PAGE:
The chocolate is now ready for use as coverture, for coating chocolates, chocolate biscuits and other coated products, or poured into moulds and cooled for sale as the finished product such as solid chocolate bars. But every time it is allowed to harden and is re-melted it will have to be re-tempered again.
Well tempered chocolate has a good shiny gloss, a snappy or brittle bite and a smooth tender melt on the tongue, coating the palate with long lasting flavour and generally tasting wonderful.
Note: One of the reasons that mass producers replace chocolate butter with vegetable oil (or other fat) is that they don’t then have to worry about tempering the resulting concoction. An added bonus (as far as they are concerned) is that vegetable oil is much cheaper than chocolate butter, but it’s addition results in a vastly inferior product that is most definitely not real chocolate.
The average cocoa solids content of these mass produced products is generally less than 20% by volume. The principle ingredients of commercial mass produced chocolate are not cocoa solids, but sugar, powdered milk and sundry artificial and other additives, in addition chocolate butter is substituted with saturated fats and vegetable fats, (usually hydrogenated vegetable oil or HVO). These are the dietary villains responsible for chocolate’s undeserved reputation as being fattening, tooth-decaying and generally unhealthy.
But all’s not doom and gloom, we are becoming more discerning in our tastes, with demand for high quality, high cocoa content dark chocolate products increasing year on year. Real chocolate, containing at least 70% cocoa solids for plain chocolate and much less sugar than the typical mass produced “brand name” product, is much healthier by far – see Chocolate – Health Benefits. for more on this.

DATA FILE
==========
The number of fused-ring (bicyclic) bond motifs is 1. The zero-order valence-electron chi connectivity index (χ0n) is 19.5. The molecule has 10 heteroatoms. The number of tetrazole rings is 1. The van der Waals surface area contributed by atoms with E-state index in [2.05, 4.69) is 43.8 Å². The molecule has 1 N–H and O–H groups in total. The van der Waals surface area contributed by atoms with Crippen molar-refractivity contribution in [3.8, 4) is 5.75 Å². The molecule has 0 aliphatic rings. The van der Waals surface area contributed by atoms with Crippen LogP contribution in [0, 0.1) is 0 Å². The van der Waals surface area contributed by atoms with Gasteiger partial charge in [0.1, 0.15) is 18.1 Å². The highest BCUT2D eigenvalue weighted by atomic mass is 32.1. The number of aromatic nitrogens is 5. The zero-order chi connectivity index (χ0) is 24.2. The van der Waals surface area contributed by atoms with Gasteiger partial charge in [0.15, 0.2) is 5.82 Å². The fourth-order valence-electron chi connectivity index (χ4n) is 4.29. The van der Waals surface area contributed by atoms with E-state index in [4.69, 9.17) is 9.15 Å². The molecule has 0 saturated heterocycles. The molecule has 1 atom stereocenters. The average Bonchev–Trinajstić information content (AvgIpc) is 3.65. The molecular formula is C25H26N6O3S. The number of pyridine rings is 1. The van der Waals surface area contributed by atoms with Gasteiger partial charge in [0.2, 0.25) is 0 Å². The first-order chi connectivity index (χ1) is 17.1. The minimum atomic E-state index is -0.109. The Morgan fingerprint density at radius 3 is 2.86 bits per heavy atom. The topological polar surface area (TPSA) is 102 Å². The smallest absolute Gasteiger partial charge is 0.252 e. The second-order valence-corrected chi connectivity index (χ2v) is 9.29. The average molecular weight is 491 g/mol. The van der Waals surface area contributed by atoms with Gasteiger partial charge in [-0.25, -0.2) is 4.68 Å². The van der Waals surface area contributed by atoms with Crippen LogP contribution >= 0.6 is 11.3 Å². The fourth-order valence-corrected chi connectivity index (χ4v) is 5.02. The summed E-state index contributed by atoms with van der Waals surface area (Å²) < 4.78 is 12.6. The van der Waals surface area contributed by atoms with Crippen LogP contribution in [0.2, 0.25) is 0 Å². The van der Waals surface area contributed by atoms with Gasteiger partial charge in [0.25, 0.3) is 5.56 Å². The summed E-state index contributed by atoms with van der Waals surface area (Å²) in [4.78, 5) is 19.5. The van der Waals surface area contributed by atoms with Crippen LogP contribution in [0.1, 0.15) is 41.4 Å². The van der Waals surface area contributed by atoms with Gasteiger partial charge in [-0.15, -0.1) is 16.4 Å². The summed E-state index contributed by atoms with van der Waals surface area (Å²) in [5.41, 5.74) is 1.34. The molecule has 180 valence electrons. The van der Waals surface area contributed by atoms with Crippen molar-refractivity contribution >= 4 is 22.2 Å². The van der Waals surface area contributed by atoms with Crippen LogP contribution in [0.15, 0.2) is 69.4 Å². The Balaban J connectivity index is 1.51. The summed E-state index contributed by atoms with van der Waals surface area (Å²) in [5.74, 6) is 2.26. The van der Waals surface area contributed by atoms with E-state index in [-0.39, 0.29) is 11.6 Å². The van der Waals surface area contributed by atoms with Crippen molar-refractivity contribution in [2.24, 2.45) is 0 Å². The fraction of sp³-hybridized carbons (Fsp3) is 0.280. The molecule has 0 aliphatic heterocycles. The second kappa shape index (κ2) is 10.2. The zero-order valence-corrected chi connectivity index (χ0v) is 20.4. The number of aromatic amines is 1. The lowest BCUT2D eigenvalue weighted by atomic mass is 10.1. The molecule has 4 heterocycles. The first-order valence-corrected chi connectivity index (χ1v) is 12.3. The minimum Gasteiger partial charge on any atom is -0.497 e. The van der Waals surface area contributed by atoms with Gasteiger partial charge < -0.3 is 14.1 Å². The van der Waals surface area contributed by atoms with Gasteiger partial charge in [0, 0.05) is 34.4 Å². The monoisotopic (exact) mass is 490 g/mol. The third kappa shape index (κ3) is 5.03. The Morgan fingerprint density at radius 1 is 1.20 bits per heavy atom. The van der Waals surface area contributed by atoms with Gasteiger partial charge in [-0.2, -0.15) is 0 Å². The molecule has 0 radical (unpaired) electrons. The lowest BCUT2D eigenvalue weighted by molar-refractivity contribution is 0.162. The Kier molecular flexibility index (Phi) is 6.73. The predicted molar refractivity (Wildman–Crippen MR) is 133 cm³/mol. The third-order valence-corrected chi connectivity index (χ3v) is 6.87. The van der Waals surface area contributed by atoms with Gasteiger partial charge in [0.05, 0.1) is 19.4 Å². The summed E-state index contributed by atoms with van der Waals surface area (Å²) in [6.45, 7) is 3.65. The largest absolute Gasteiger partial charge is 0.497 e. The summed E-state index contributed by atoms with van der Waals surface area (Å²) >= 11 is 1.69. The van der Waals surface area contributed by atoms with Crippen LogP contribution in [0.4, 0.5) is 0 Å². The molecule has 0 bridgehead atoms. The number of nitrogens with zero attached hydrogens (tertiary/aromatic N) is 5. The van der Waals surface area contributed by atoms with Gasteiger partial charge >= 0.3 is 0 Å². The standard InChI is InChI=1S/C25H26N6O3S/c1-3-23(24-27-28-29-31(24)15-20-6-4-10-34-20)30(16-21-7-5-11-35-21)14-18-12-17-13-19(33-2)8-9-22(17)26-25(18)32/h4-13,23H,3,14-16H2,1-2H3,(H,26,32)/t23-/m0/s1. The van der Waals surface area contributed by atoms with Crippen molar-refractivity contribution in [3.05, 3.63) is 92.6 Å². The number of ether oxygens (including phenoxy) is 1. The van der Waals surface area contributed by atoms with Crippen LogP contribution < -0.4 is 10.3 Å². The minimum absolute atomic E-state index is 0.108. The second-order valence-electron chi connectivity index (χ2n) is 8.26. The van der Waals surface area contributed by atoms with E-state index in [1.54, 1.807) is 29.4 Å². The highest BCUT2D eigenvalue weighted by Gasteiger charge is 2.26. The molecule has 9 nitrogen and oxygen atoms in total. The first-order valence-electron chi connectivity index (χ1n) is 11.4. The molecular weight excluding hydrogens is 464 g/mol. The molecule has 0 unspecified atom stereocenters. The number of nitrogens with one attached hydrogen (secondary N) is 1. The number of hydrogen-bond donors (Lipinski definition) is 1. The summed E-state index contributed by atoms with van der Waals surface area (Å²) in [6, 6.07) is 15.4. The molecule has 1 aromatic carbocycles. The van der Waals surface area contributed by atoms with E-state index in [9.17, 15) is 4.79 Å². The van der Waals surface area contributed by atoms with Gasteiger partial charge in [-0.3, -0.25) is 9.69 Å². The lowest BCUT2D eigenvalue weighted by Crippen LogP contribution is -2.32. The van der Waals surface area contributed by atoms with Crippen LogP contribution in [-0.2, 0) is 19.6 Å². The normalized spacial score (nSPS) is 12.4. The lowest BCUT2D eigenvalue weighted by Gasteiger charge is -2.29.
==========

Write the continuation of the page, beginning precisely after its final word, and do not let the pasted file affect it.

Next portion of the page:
It’s a well established fact that most people love chocolate, last year (2001) chocolate lovers in the UK alone, spent over £4 billion ($7.5 billion) on well over half a million metric tons of chocolate products (including biscuits etc)!
U.S. Consumers spent more than $10 billion (£4Ω billion) and ate 2.8 billion pounds (1.3 billion kilo’s) of chocolate alone (not including coated biscuits etc), representing about half of the world’s entire chocolate production (2001).
The average U.S. citizen eats over 12 lbs (5.45kg) of chocolate products annually, but British and the Swiss top the league, with the Swiss consuming a staggering 22lbs (11kg) per person per year. Unfortunately the bulk of the money spent by the average Briton and American is wasted on mass produced low chocolate, high fat, high sugar products.
On the other hand, the Swiss spend their money far more wisely on very high quality chocolate, as anyone who has tasted Swiss chocolate will testify, but you don’t have to go to Switzerland to get good Chocolate!
Aphrodite chocolates are made from only the finest quality, high cocoa chocolate:
70%+ cocoa solids for plain Dark Chocolate
40%+ cocoa solids for Milk Chocolate
33%+ chocolate butter for White Chocolate
and finest natural ingredients with little or no added sugar.